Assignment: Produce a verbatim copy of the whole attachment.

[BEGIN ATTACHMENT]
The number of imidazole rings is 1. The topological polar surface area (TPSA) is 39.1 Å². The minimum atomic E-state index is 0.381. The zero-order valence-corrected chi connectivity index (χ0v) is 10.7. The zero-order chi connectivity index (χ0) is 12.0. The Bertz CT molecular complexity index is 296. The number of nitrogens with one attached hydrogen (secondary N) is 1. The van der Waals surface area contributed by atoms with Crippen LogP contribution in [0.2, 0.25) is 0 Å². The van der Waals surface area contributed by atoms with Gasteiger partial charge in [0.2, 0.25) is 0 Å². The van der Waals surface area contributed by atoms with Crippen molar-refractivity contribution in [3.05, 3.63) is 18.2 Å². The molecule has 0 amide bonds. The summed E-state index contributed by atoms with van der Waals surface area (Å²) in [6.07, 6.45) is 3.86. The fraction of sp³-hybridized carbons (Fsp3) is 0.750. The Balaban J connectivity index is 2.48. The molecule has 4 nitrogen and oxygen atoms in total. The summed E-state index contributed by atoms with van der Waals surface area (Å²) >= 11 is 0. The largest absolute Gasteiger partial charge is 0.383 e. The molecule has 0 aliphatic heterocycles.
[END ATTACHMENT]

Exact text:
The number of imidazole rings is 1. The topological polar surface area (TPSA) is 39.1 Å². The minimum atomic E-state index is 0.381. The zero-order valence-corrected chi connectivity index (χ0v) is 10.7. The zero-order chi connectivity index (χ0) is 12.0. The Bertz CT molecular complexity index is 296. The number of nitrogens with one attached hydrogen (secondary N) is 1. The van der Waals surface area contributed by atoms with Crippen LogP contribution in [0.2, 0.25) is 0 Å². The van der Waals surface area contributed by atoms with Gasteiger partial charge in [0.2, 0.25) is 0 Å². The van der Waals surface area contributed by atoms with Crippen molar-refractivity contribution in [3.05, 3.63) is 18.2 Å². The molecule has 0 amide bonds. The summed E-state index contributed by atoms with van der Waals surface area (Å²) in [6.07, 6.45) is 3.86. The fraction of sp³-hybridized carbons (Fsp3) is 0.750. The Balaban J connectivity index is 2.48. The molecule has 4 nitrogen and oxygen atoms in total. The summed E-state index contributed by atoms with van der Waals surface area (Å²) >= 11 is 0. The largest absolute Gasteiger partial charge is 0.383 e. The molecule has 0 aliphatic heterocycles.